Says social activist, his associates were held because government apprehended breach of peace
Even as Gandhian Anna Hazare's anti-corruption crusade continued, Prime Minister Manmohan Singh told Parliament on Wednesday that the path chosen by the social activist to “impose his Jan Lokpal Bill upon Parliament is totally misconceived and fraught with grave consequences for our parliamentary democracy.”
Making an identical statement in the Lok Sabha and the Rajya Sabha, he acknowledged that Mr. Hazare might be “inspired by high ideals in his campaign to set up a strong and effective Lokpal,” but clarified that the issue between the government and the social activist was not one of different attitudes to fighting corruption. “In my Independence Day address, I spoke at length about the need to deal effectively with corruption.”
Assuring Parliament that “we are determined to provide a government that is transparent, accountable and responsive at all times and determined to fight corruption,” Dr. Singh referred to his Independence Day address, wherein he had stated that there was no “magic wand” by which the menace could be made to disappear. He invited all sections of Parliament to join hands with the government to deal with the problem.
On the events related to the arrest on Tuesday of Mr. Hazare and his supporters, Dr. Singh said a functional democracy must allow multiple voices to be heard. “But differences of opinion must be resolved through dialogue and consensus. Those who believe that their voice — and their voice alone — represents the will of 1.2 billion people should reflect deeply on that position. They must allow the elected representatives of the people in Parliament to do the job that they were elected for.”
Stating that he was performing the “painful duty” of reporting to Parliament on the events, the Prime Minister explained that Mr. Hazare and six of his associates were held because of the apprehension of breach of peace, although the government acknowledges the right of citizens to hold peaceful protests, permission for which could be given with “appropriate conditions.”
Dr. Singh insisted that the government did not seek any “confrontation” with any section. “But when some sections of society deliberately challenge the authority of the government and prerogative of Parliament, it is the bounden-duty of the government to maintain peace and tranquillity.”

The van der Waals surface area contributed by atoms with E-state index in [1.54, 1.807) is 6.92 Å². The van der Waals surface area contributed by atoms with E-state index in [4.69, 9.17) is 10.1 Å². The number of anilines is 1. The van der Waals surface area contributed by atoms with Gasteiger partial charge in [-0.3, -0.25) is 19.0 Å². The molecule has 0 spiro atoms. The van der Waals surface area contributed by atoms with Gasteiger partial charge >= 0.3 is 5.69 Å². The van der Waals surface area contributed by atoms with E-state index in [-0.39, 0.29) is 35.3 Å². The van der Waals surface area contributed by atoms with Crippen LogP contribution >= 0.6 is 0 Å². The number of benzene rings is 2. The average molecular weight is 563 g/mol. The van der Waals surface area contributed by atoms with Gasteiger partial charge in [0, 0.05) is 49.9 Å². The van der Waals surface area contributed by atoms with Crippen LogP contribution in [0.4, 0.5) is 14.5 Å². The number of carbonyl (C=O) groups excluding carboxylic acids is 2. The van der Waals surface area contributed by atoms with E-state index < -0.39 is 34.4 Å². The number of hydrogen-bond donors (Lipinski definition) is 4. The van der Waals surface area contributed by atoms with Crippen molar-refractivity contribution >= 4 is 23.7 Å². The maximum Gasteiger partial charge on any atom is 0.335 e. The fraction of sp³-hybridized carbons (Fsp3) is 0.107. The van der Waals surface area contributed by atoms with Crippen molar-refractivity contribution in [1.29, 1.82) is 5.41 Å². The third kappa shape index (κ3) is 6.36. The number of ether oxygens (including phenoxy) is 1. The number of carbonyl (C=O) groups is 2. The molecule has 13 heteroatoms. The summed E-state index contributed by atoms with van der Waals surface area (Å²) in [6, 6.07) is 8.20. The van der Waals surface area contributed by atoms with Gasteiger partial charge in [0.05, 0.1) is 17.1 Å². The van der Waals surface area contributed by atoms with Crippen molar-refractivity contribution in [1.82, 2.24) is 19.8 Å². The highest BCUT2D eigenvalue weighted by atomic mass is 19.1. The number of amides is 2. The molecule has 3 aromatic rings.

He appealed to all parties to ensure that the government and Parliament and their processes worked smoothly and effectively.
A larger part of his statement was devoted to the sequence of events that led to Mr. Hazare's arrest and subsequent release.
Dr. Singh said it was the sole prerogative of Parliament to make laws, and the government had gone by well-settled principles. Everyone in Parliament agreed that the Lokpal Bill must be passed as early as possible. “The question is, who drafts the law and who makes the law. I submit that the time-honoured practice is that the Executive drafts a Bill and places it before Parliament and Parliament debates [on] and adopts the Bill with amendments, if necessary.”
“However, I am not aware of any constitutional philosophy or principle that allows any one to question the sole prerogative of Parliament to make a law,” he said. By making a law on the Lokpal, the government had “faithfully adhered to well-settled principles,” and Mr. Hazare “questions these principles and claims a right to impose his Jan Lokpal upon Parliament.”
Pointing to India's economic progress, he cautioned: “There are many forces that would not like to see India realise its true place in the comity of nations. We must not play into their hands. We must not create an environment in which our economic progress is hijacked by internal dissention.”
He appealed for smooth functioning of Parliament. “There is no substitute for that. If some people do not agree with our policy, there will be a time when they will have an opportunity to present their points of view to the people of India.”